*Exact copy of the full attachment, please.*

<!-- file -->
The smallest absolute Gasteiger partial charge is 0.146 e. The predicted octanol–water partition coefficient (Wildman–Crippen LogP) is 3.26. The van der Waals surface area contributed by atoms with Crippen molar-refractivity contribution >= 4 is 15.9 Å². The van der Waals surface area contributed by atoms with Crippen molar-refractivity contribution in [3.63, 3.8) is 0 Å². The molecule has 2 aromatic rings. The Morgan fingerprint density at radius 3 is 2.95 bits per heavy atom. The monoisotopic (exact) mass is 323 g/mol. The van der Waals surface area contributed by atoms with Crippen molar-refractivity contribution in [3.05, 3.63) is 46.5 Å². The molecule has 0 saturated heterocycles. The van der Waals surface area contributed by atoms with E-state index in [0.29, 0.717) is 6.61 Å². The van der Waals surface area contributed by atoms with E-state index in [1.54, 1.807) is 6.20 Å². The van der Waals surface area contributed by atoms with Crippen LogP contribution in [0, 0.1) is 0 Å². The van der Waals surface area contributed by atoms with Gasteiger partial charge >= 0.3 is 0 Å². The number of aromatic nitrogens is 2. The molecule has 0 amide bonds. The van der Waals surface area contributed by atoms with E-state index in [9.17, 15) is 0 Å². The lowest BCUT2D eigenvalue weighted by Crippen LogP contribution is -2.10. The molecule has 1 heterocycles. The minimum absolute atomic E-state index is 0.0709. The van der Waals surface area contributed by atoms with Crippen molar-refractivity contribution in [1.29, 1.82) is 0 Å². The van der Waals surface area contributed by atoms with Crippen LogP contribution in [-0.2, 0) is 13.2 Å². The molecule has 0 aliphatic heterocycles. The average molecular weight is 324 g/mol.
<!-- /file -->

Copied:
The smallest absolute Gasteiger partial charge is 0.146 e. The predicted octanol–water partition coefficient (Wildman–Crippen LogP) is 3.26. The van der Waals surface area contributed by atoms with Crippen molar-refractivity contribution >= 4 is 15.9 Å². The van der Waals surface area contributed by atoms with Crippen molar-refractivity contribution in [3.63, 3.8) is 0 Å². The molecule has 2 aromatic rings. The Morgan fingerprint density at radius 3 is 2.95 bits per heavy atom. The monoisotopic (exact) mass is 323 g/mol. The van der Waals surface area contributed by atoms with Crippen molar-refractivity contribution in [3.05, 3.63) is 46.5 Å². The molecule has 0 saturated heterocycles. The van der Waals surface area contributed by atoms with E-state index in [0.29, 0.717) is 6.61 Å². The van der Waals surface area contributed by atoms with E-state index in [1.54, 1.807) is 6.20 Å². The van der Waals surface area contributed by atoms with Crippen LogP contribution in [0, 0.1) is 0 Å². The van der Waals surface area contributed by atoms with Gasteiger partial charge >= 0.3 is 0 Å². The number of aromatic nitrogens is 2. The molecule has 0 amide bonds. The van der Waals surface area contributed by atoms with E-state index in [9.17, 15) is 0 Å². The lowest BCUT2D eigenvalue weighted by Crippen LogP contribution is -2.10. The molecule has 1 heterocycles. The minimum absolute atomic E-state index is 0.0709. The van der Waals surface area contributed by atoms with Crippen molar-refractivity contribution in [1.29, 1.82) is 0 Å². The van der Waals surface area contributed by atoms with Crippen LogP contribution in [-0.2, 0) is 13.2 Å². The molecule has 0 aliphatic heterocycles. The average molecular weight is 324 g/mol.